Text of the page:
How To Fix The Anti-Consumer H.R. 5034 Wine Bill
At a recent meeting of the National Conference of State Liquor Administrators (NCSLA) a lively debate over H.R. 5034, the bill that would allow states to pass any discriminatory or protectionist laws and regulations regarding alcohol sales and distribution without concern of court challenges. At that debate, wholesaler supporters complained that opponents of the bill have done nothing to suggest changes to the bill that would make it more passable:
"The people who oppose this legislation may have ideas to make it better, so let's hear them…..We have not seen cooperative efforts….It's incumbent upon us to try to fix [the litigation issue]."
As the Wine Institute's Steve Gross pointed out, it's not the job of opponents of the bill to make it better and passable. And he's right.
However, that's not to say there are not any ways to improve H.R. 5034 and get it closer to being a bill that may be more acceptable to producers and retailers. The Bill's supporters have consistently pushed back saying that H.R. 5034 is not meant to overturn the holdings of the Granholm v. Heald Supreme Court decision that dictated states are still required to write non-discriminatory legislation where interstate commerce is concerned. In fact, at the recent NCSLA conference, Wine & Spirit Wholesalers of America president Craig Wolf said H.R. 5034 is:
"designed to incorporate and enshrine Granholm…..but when it comes to cases that go beyond Granholm….we want to draw a line."
If this is really the case and if H.R. 5034 is designed to "enshrine" Granholm, let me suggest at least one change to the bill. Perhaps a passage ought to be added that states:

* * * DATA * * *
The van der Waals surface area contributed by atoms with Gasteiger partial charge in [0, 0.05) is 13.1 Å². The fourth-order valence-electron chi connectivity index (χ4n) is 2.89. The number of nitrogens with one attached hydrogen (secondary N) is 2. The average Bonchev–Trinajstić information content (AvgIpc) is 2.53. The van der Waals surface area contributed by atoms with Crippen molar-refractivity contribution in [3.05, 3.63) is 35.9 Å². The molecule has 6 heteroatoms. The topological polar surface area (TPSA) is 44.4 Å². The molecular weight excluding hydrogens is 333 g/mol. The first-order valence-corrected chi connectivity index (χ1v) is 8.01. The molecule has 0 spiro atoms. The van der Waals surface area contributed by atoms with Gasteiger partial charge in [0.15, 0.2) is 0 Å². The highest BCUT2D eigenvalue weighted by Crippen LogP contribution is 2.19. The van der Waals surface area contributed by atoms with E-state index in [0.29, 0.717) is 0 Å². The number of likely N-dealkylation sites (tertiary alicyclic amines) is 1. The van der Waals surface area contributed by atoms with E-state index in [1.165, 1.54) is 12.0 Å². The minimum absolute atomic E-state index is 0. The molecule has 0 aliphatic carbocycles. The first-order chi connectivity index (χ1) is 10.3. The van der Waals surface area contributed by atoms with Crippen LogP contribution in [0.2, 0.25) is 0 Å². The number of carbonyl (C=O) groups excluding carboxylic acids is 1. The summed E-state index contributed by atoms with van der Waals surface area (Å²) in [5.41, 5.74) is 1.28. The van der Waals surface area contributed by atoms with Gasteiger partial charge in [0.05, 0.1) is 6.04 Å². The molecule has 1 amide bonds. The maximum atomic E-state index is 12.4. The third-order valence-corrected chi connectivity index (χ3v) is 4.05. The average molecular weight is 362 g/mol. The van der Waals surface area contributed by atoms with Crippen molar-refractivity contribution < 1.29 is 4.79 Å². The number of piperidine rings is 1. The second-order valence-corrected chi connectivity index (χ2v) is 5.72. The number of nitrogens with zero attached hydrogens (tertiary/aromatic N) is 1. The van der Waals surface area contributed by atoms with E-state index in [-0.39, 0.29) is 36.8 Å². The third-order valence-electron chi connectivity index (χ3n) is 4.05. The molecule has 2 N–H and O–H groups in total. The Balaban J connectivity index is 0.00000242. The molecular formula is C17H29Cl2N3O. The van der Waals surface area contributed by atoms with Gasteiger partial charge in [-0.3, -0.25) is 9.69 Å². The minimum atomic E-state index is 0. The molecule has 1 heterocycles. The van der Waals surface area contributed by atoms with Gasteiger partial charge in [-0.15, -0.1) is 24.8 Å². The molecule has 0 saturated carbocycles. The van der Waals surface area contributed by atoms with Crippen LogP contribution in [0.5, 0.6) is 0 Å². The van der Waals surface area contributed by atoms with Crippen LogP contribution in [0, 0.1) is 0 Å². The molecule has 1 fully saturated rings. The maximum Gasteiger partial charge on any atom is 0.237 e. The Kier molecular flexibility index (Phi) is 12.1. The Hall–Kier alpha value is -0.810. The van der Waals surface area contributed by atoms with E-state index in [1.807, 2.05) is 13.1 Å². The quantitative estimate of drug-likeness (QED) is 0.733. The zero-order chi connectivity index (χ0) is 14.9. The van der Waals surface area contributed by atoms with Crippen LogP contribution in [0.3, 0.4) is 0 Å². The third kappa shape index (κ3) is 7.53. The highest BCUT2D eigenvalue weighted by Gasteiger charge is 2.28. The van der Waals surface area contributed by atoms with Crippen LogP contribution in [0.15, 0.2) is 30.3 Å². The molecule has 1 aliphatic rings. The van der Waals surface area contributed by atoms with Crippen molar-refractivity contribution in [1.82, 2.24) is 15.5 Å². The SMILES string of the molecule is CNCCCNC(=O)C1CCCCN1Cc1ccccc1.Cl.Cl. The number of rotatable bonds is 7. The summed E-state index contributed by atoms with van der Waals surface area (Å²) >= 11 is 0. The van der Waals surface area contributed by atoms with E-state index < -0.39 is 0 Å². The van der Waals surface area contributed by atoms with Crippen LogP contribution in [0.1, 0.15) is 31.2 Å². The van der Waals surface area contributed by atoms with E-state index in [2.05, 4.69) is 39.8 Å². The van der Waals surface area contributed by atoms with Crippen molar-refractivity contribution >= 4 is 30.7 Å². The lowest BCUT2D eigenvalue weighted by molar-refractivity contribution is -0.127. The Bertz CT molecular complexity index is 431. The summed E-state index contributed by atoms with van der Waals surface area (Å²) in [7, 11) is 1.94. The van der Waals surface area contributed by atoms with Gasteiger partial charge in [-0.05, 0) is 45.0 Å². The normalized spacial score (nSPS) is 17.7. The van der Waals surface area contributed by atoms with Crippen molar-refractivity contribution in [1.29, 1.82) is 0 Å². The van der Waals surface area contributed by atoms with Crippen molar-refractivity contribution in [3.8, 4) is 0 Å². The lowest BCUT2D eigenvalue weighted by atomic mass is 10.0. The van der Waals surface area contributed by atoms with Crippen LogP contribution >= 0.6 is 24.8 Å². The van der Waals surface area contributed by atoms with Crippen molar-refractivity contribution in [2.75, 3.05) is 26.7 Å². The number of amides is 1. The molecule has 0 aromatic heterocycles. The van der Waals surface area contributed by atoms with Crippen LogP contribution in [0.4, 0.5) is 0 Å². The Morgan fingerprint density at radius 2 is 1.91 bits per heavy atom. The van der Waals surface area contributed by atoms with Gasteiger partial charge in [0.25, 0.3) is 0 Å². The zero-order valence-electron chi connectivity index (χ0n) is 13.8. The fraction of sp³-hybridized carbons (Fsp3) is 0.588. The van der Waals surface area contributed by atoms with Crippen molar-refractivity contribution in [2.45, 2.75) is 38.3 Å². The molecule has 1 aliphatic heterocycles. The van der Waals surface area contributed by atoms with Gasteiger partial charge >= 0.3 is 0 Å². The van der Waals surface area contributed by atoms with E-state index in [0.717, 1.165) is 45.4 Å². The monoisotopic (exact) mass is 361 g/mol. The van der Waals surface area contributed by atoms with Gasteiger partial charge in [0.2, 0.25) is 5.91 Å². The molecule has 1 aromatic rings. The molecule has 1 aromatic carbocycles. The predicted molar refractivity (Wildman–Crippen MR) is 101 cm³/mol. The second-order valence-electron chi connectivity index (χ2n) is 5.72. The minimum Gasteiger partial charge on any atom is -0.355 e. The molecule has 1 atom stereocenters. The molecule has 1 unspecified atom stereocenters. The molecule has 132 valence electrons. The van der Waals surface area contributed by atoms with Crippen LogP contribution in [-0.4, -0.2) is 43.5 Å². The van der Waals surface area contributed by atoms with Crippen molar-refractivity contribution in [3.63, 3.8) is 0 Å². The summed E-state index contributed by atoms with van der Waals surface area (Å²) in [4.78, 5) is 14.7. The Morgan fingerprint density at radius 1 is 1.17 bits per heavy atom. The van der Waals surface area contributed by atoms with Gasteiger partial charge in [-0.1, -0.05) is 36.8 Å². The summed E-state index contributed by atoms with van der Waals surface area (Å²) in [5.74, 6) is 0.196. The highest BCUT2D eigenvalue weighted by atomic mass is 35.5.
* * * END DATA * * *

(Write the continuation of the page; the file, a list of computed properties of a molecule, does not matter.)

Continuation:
"NOT WITHSTANDING ANY OTHER PROVISION OF THIS BILL OR ANY OTHER ACT OF CONGRESS, NO STATE SHALL ENACT LAWS ALLOWING IN-STATE WINERIES AND/OR RETAILERS TO SHIP WINE DIRECTLY TO ITS CITIZENS WITHOUT PROVIDING OUT-OF-STATE PRODUCERS AND RETAILERS WITH THE SAME RIGHT ON THE SAME TERMS. NOR SHALL THE STATES ALLOW ITS IN-STATE PRODUCERS TO SELL DIRECTLY TO IN-STATE RETAILERS AND RESTAURANTS WITHOUT PROVIDING THE SAME RIGHT TO OUT-OF-STATE PRODUCERS ON THE SAME TERMS.
While this amendment would not satisfy all those who oppose H.R. 5034, it would go quite some distance toward enshrining the holdings of the Granholm v. Heald Supreme Court decision (as the wholesalers say it is meant to), it would recognize the important and critical differences that exist in today wine marketplace and economy versus the economic paradigm that existed in the alcohol beverage industry when the three tier system was designed in the 1930s, and it would allow states to continue to prohibit all direct shipment of wine if its citizens really believe such shipments were dangerous.
Still, this simple amendment would not fix the bill. H.R. 5034 allows states to pass any legislation not withstanding any "act of Congress" without any fear that it could be overturned in court. Numerous interests have indicated that this kind of nearly unprecedented power would lead to severe confusion in terms of labeling regulations, tax policy and import provisions, to name a few, since states would no longer be required to abide by alcohol laws created at the federal level.
Still, if the wholesalers who support H.R. 5034 and who claim that it is meant to "enshrine" Granholm, they really ought to agree to the above amendment to the bill.